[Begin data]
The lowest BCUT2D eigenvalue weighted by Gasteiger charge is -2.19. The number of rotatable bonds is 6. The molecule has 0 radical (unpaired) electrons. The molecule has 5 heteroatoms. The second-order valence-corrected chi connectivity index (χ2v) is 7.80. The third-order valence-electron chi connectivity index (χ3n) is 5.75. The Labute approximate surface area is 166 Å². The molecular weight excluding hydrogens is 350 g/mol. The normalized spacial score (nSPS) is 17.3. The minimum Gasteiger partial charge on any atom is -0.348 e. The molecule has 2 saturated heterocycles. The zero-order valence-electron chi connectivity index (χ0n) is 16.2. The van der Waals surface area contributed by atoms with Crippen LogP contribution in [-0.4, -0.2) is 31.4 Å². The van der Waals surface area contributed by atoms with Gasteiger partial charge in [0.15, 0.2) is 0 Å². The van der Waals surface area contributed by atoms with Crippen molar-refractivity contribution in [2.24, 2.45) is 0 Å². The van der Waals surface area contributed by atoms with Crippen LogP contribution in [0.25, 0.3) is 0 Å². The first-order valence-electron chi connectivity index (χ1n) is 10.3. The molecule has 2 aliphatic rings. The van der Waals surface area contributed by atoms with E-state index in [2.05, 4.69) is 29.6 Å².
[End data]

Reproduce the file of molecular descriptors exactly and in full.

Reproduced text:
The lowest BCUT2D eigenvalue weighted by Gasteiger charge is -2.19. The number of rotatable bonds is 6. The molecule has 0 radical (unpaired) electrons. The molecule has 5 heteroatoms. The second-order valence-corrected chi connectivity index (χ2v) is 7.80. The third-order valence-electron chi connectivity index (χ3n) is 5.75. The Labute approximate surface area is 166 Å². The molecular weight excluding hydrogens is 350 g/mol. The normalized spacial score (nSPS) is 17.3. The minimum Gasteiger partial charge on any atom is -0.348 e. The molecule has 2 saturated heterocycles. The zero-order valence-electron chi connectivity index (χ0n) is 16.2. The van der Waals surface area contributed by atoms with Crippen LogP contribution in [-0.4, -0.2) is 31.4 Å². The van der Waals surface area contributed by atoms with Gasteiger partial charge in [0.15, 0.2) is 0 Å². The van der Waals surface area contributed by atoms with Crippen molar-refractivity contribution in [2.24, 2.45) is 0 Å². The van der Waals surface area contributed by atoms with Crippen LogP contribution in [0.25, 0.3) is 0 Å². The first-order valence-electron chi connectivity index (χ1n) is 10.3. The molecule has 2 aliphatic rings. The van der Waals surface area contributed by atoms with E-state index in [2.05, 4.69) is 29.6 Å².